The soil of present day Armenia is a geologist’s dream; a few years ago one of them stumbled on the world’s oldest shoe (5,000 years old, Size 37). And of course: Armenia is the first country in the world to become Christian and has beautiful old monasteries and churches to spare.

5 CONs of living in Yerevan, Armenia


Armenia is located in the middle of the world map, but getting to and fro is a huge hassle. The country is landlocked and mountainous. Direct flights are limited to a handful of European cities, Russia, and the Arab peninsula. Most flights leave in the middle of the night.

And you can hardly drive anywhere from Armenia, either: Turkey and Azerbaijan are closed off; Iran is not a good idea; and going to Georgia, although possible and not too far, is hard on your car due to long stretches of rocky and unpaved road.

Conversely, it’s hard for stuff to get into Armenia. The only supermarket that sells soy milk and Cheerios runs out of it all the time. If you want tortillas, hoisin sauce, or saltines: tough luck. Yes, there’s a Zara and a Mango, but clothing stores carry only a few collections each year. Import tariffs are high, so a stroller/crib/car seat costs double what they cost in the US.


Armenia isn’t boring, but it lacks a sense of real progress (although the April revolution shook things up). I can’t help but notice the many ways in which Armenia lacks economic opportunity and growth: the population is shrinking and many young people prefer to move abroad; there’s corruption; the war with neighboring Azerbaijan continues and the border with Turkey remains closed. I hope Armenia will always remain friendly and safe, but I sure wish them some economic progress, too.


Armenians have their own unique language, which is great. But the effort one has to go through to learn it is kind of crazy. There are seven conjugations, for example, and the grammar isn’t the only problem; Armenian has its own word for everything, so any other vocabulary you have from different languages is useless.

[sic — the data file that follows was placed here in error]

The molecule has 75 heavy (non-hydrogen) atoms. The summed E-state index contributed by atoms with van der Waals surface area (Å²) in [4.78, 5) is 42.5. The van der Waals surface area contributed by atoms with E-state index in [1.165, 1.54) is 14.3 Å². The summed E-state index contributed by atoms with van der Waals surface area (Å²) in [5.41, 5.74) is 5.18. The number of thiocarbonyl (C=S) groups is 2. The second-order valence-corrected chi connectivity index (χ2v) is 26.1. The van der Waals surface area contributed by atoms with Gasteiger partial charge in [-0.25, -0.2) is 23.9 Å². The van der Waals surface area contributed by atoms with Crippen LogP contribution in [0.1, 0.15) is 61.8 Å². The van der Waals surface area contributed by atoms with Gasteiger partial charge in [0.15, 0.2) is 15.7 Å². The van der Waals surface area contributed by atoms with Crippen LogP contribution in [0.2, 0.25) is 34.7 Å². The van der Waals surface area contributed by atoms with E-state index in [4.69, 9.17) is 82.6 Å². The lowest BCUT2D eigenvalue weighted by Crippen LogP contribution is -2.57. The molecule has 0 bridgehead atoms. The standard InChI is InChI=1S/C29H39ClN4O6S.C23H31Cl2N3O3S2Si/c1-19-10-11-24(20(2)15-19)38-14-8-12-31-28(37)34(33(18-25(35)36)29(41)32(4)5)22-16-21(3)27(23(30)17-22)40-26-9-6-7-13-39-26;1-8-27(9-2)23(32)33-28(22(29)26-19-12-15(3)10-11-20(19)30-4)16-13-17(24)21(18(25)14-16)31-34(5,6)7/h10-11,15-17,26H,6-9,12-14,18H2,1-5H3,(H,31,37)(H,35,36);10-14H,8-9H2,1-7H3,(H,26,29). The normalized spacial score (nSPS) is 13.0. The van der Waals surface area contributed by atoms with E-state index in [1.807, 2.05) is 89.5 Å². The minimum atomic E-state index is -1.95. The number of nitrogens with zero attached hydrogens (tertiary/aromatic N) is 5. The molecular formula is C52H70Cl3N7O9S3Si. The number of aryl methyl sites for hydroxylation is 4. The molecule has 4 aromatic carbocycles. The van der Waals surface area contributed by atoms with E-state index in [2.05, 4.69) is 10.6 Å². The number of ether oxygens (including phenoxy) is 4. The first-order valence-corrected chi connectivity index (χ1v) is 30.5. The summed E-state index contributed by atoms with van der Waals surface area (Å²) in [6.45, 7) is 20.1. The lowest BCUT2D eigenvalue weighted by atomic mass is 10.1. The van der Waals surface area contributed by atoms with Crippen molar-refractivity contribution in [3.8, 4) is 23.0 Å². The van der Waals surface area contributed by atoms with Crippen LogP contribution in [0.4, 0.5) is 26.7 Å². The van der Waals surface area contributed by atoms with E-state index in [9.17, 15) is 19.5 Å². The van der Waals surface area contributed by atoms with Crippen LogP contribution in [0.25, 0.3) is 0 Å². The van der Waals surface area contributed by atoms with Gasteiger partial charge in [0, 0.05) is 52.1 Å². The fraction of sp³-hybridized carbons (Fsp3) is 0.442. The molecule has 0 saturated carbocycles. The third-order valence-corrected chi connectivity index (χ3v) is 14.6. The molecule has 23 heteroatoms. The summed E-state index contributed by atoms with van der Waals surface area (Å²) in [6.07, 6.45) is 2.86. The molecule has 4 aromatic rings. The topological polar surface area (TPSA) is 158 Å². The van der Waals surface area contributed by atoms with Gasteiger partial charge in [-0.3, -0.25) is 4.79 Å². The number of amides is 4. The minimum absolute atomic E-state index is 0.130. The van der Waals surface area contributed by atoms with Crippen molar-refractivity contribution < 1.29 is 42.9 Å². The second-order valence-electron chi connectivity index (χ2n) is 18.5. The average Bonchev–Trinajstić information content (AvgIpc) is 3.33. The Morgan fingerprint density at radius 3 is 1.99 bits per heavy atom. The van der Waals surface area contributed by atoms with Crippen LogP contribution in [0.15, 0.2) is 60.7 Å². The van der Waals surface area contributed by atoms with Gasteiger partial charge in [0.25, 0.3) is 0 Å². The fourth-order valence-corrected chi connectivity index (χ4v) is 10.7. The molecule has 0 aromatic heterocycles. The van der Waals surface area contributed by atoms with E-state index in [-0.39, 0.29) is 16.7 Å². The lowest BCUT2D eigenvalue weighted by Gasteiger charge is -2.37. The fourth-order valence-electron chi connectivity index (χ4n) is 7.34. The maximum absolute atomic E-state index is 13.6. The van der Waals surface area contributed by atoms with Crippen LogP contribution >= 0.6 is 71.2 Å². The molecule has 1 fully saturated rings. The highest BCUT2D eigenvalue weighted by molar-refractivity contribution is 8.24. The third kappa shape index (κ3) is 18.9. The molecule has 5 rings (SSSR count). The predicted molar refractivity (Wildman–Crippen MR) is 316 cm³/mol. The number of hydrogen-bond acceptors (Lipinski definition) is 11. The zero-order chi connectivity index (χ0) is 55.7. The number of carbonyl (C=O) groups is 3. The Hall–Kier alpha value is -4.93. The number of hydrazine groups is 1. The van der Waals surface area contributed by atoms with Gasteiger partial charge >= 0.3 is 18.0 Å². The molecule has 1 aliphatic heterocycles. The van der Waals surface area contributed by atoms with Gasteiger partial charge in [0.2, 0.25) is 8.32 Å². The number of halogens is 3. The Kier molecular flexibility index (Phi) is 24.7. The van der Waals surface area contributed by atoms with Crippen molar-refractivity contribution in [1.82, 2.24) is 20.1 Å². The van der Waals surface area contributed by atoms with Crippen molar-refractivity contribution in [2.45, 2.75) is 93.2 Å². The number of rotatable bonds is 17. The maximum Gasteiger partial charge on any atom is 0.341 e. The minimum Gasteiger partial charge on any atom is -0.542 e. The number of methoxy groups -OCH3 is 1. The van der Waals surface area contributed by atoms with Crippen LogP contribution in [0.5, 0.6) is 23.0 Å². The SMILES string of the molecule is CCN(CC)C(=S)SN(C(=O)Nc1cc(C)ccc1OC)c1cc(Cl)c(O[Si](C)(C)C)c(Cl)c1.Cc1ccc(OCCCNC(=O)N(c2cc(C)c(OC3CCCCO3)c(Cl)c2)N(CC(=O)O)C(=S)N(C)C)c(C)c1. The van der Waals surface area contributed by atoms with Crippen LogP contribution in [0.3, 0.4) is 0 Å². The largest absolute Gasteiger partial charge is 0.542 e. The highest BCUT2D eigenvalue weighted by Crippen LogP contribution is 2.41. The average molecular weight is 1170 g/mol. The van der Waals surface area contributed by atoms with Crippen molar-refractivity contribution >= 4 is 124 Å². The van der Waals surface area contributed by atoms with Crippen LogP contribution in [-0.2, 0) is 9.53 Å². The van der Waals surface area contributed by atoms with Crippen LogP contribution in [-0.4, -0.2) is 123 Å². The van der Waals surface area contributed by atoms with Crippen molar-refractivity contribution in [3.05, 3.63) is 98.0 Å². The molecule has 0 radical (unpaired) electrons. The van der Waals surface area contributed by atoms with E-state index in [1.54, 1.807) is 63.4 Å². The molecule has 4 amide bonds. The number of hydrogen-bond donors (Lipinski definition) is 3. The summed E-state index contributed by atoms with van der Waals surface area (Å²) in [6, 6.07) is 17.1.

When Armenians realize you’re not Armenian they usually understand that you don’t speak their tongue. Unfortunately, they immediately assume you speak Russian, which is the shared second language of all former soviet republics. English doesn’t get you very far here. In stores, I often notice people going out of their way to avoid talking to me once they know I’m an English speaker, or anxiously look around to find that one colleague that speaks it a little bit in case I ask something.


What’s going on with Armenia’s air quality? Yerevan is not very big and since the industry sector is small I hadn’t expected it to be bad. But one year in I’m starting to be concerned about the many “colds” my kids have and my own allergy-like reactions.

Is it because of the many wooden stoves that Armenians use all winter long? Is it the excessive amount of traffic that appeared on the road in the past decade or so? I’m still looking for reliable information, but for now my conclusion is that, whether it’s dryness, smog or a combination of the two, Yerevan’s air bothers me.


Armenia is a modern country and at least in Yerevan women appear to act, dress, and study how and where they want. But that’s not the whole story. Women and girls are not as free as they could be–and they’re not doing all the same things as their male counterparts.

You’re far less likely to see women out and about, especially at night. Women also do the vast, vast majority of cooking, cleaning, child rearing, and so on. I’m not totally sure why, maybe cultural norms, or perhaps because of the general lack of financial opportunity and independence in Armenia (and I’m not even talking about some of the other gender issues!).

1 comment

1 Comment

Dec 10, 2020

I always to want to shift my self to some other country that is like Armenia, Then I bought an apartment that is have a look once.